Stepper Motor Driver

These have two coils and are controlled by changing the direction of the current flow through the coils in the proper sequence. These motors have only four wires and cannot be connected to this kit. See our Kit 1406 for a Bipolar Stepper driver Kit. 2. Unipolar motors. These have two center-tapped coils which are treated as four
Stepper Motor Driver - schematic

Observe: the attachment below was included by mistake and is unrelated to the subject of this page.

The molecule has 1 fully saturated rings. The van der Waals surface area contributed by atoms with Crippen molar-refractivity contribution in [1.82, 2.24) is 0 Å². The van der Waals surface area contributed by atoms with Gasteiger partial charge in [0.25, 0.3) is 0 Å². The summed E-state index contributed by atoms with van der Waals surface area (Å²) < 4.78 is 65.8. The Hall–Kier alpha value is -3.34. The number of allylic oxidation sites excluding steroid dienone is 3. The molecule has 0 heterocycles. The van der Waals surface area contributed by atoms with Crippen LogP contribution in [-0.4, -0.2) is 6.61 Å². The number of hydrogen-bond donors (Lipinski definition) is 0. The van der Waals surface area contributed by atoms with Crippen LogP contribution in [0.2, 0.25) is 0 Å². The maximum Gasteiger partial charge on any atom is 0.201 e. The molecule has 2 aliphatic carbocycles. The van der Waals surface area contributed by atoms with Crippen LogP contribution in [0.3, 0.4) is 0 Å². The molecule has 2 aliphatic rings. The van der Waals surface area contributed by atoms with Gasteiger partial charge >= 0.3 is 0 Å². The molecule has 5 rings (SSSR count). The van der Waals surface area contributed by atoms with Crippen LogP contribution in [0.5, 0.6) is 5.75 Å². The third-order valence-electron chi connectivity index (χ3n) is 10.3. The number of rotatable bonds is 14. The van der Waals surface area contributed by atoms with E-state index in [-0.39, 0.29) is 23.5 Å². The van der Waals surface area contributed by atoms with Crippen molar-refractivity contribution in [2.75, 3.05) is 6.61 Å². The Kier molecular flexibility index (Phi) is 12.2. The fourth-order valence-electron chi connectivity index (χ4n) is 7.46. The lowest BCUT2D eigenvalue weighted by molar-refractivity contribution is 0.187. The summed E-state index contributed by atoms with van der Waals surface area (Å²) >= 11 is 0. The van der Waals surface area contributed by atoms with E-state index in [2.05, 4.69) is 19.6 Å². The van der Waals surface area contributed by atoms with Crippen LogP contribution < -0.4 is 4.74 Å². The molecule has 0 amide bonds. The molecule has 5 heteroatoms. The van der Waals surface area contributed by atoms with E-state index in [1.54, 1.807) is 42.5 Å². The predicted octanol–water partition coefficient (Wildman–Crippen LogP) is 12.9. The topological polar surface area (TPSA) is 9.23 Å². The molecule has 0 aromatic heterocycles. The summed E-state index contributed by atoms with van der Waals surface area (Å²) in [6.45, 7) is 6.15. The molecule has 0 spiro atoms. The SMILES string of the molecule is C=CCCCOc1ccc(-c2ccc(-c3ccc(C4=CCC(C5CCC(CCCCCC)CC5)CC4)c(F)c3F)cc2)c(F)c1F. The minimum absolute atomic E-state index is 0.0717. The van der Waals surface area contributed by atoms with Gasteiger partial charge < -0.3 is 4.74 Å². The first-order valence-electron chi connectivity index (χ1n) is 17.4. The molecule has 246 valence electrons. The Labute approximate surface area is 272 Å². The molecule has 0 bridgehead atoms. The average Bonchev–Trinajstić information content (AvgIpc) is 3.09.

coils. These motors can have five, six or eight wires. Five-wire motors have the two center-taps commoned internally and brought out as one wire (Fig 1). Six-wire motors bring out each center-tap separately. The two center-taps need to be commoned externally (Fig 2). Eight-wire motors bring out both ends of each coil. The four center-taps  are joined externally to form one wire. In each case the center-tap(s) are connected to a positive motor power supply. Unipolar motors may be connect as bipolar ones by not using the +` wires. A stepper motor has no brushes or contacts. It is basically a synchronous motor with the magnetic field electronically switched to rotate the armature magnet around. The Internet is where to get all the explanation about steppers. Just google stepper motor` and you will find tens of sites. In particular, look for Jones on Stepper motors` (it comes up top of the list when I did it just now) and read it. If you look at the other references you will find that the circuit in this kit has been around for many years in various forms. The latest publication was in Silicon Chip, 5/2002, and I have based this circuit on it. This controller works in either free-standing or PC controlled mode. In free-standing mode an internal square-wave oscillator based on IC2:B of the 4093 supplies timing pulses to the OSC output. The frequency of these pulses and thus the speed of the stepper motor is controlled by the...

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